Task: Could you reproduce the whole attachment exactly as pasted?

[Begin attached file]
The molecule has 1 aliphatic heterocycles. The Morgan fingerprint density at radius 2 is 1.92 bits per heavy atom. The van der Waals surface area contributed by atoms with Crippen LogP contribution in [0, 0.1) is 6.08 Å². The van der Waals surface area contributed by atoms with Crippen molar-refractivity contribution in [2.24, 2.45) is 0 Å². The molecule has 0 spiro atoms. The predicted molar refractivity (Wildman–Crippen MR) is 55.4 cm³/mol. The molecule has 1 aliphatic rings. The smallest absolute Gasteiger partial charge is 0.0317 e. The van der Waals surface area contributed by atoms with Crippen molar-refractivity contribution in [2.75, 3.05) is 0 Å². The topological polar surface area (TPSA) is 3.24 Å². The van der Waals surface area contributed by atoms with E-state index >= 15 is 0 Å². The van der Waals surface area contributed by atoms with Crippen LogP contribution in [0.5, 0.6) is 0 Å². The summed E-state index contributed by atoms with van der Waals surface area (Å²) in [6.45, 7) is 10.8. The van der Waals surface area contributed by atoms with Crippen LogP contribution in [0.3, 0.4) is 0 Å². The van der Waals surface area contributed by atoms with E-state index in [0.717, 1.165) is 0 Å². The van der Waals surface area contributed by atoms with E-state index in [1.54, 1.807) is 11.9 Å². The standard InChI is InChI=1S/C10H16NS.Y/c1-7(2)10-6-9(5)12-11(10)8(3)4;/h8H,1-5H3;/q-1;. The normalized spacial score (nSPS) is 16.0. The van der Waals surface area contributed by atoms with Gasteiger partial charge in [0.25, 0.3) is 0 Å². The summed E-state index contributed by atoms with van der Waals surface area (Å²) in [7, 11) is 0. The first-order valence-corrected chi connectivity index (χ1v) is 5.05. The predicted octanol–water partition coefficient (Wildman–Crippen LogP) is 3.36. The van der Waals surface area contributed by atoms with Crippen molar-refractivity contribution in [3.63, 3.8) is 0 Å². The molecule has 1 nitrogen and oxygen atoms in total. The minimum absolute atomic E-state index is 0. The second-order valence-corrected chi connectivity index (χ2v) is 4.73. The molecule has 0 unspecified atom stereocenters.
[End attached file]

The molecule has 1 aliphatic heterocycles. The Morgan fingerprint density at radius 2 is 1.92 bits per heavy atom. The van der Waals surface area contributed by atoms with Crippen LogP contribution in [0, 0.1) is 6.08 Å². The van der Waals surface area contributed by atoms with Crippen molar-refractivity contribution in [2.24, 2.45) is 0 Å². The molecule has 0 spiro atoms. The predicted molar refractivity (Wildman–Crippen MR) is 55.4 cm³/mol. The molecule has 1 aliphatic rings. The smallest absolute Gasteiger partial charge is 0.0317 e. The van der Waals surface area contributed by atoms with Crippen molar-refractivity contribution in [2.75, 3.05) is 0 Å². The topological polar surface area (TPSA) is 3.24 Å². The van der Waals surface area contributed by atoms with E-state index >= 15 is 0 Å². The van der Waals surface area contributed by atoms with Crippen LogP contribution in [0.5, 0.6) is 0 Å². The summed E-state index contributed by atoms with van der Waals surface area (Å²) in [6.45, 7) is 10.8. The van der Waals surface area contributed by atoms with Crippen LogP contribution in [0.3, 0.4) is 0 Å². The van der Waals surface area contributed by atoms with E-state index in [0.717, 1.165) is 0 Å². The van der Waals surface area contributed by atoms with E-state index in [1.54, 1.807) is 11.9 Å². The standard InChI is InChI=1S/C10H16NS.Y/c1-7(2)10-6-9(5)12-11(10)8(3)4;/h8H,1-5H3;/q-1;. The normalized spacial score (nSPS) is 16.0. The van der Waals surface area contributed by atoms with Gasteiger partial charge in [0.25, 0.3) is 0 Å². The summed E-state index contributed by atoms with van der Waals surface area (Å²) in [7, 11) is 0. The first-order valence-corrected chi connectivity index (χ1v) is 5.05. The predicted octanol–water partition coefficient (Wildman–Crippen LogP) is 3.36. The van der Waals surface area contributed by atoms with Crippen molar-refractivity contribution in [3.63, 3.8) is 0 Å². The molecule has 1 nitrogen and oxygen atoms in total. The minimum absolute atomic E-state index is 0. The second-order valence-corrected chi connectivity index (χ2v) is 4.73. The molecule has 0 unspecified atom stereocenters.